Hydrocarbon recovery operations are benefitted in formations having undergone the present conformance improvement treatment process because subsequently injected hydrocarbon displacement fluids are diverted from the treated higher-permeability zones where little of the hydrocarbons reside to the lower-permeability zones where the bulk of the hydrocarbons reside. Thus, the process facilitates the effectiveness of subsequently injected hydrocarbon displacement fluids and ultimately increases or stabilizes hydrocarbon production from the formation or alternatively reduces water production from the formation.
The novel features of this invention, as well as the invention itself, will be best understood from the accompanying description, taken in conjunction with the accompanying drawings, in which:
FIG. 1 is a graphical representation of the gelation process of the present invention as described in example 1;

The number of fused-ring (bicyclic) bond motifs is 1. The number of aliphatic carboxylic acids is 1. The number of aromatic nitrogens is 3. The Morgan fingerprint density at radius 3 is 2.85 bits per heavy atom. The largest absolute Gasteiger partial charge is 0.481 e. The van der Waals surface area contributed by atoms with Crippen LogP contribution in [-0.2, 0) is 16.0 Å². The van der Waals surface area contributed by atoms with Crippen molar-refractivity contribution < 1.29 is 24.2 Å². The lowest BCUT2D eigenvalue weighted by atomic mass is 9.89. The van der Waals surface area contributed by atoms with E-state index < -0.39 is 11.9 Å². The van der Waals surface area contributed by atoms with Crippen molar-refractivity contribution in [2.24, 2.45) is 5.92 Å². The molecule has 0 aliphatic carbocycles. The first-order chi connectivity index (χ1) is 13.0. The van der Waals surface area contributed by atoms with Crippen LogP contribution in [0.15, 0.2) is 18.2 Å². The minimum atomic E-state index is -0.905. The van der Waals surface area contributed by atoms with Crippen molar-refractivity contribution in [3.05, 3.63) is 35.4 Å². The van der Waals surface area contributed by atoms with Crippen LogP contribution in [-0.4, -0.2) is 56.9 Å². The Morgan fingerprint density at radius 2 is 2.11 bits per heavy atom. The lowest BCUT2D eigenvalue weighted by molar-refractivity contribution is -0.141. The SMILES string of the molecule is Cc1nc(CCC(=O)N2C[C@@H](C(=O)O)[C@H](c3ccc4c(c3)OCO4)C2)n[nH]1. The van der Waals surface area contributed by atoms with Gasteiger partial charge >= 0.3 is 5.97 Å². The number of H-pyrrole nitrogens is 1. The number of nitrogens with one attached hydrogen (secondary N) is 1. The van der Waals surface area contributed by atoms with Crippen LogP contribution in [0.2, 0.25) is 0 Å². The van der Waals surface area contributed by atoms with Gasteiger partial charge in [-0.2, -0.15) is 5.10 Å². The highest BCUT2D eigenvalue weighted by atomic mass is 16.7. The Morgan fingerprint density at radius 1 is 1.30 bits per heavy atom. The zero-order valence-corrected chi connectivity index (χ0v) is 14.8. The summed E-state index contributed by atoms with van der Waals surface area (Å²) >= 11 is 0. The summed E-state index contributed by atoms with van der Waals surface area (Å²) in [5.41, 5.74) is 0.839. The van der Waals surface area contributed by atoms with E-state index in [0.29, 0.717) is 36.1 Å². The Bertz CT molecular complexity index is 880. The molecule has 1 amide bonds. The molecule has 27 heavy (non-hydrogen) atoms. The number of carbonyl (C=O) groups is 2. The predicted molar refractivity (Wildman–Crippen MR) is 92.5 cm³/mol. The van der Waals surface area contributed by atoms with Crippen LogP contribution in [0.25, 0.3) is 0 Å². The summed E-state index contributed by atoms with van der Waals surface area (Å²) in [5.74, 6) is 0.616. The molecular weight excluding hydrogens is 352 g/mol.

FIG. 2 is a graphical representation of a comparative gelation process as described in example 2;
FIG. 3 is a graphical representation of the gelation process of the present invention as described in example 3; and
FIG. 4 is a graphical representation of a comparative gelation process as described in example 4.
The present invention is a process for treating a subterranean hydrocarbon-bearing formation having a zone of relatively higher permeability and a zone of relatively lower permeability in fluid communication with one another to decrease the permeability of the relatively higher-permeability zone and thereby substantially improve conformance within the formation. The treatment medium is a crosslinked polymer gel formed from a gel precursor solution containing a crosslinkable polymer and a gelling agent. The process comprises preparing the gel precursor solution at the surface, injecting the solution into a wellbore penetrating the formation, placing the solution in the zone of relatively higher permeability and gelling the solution therein.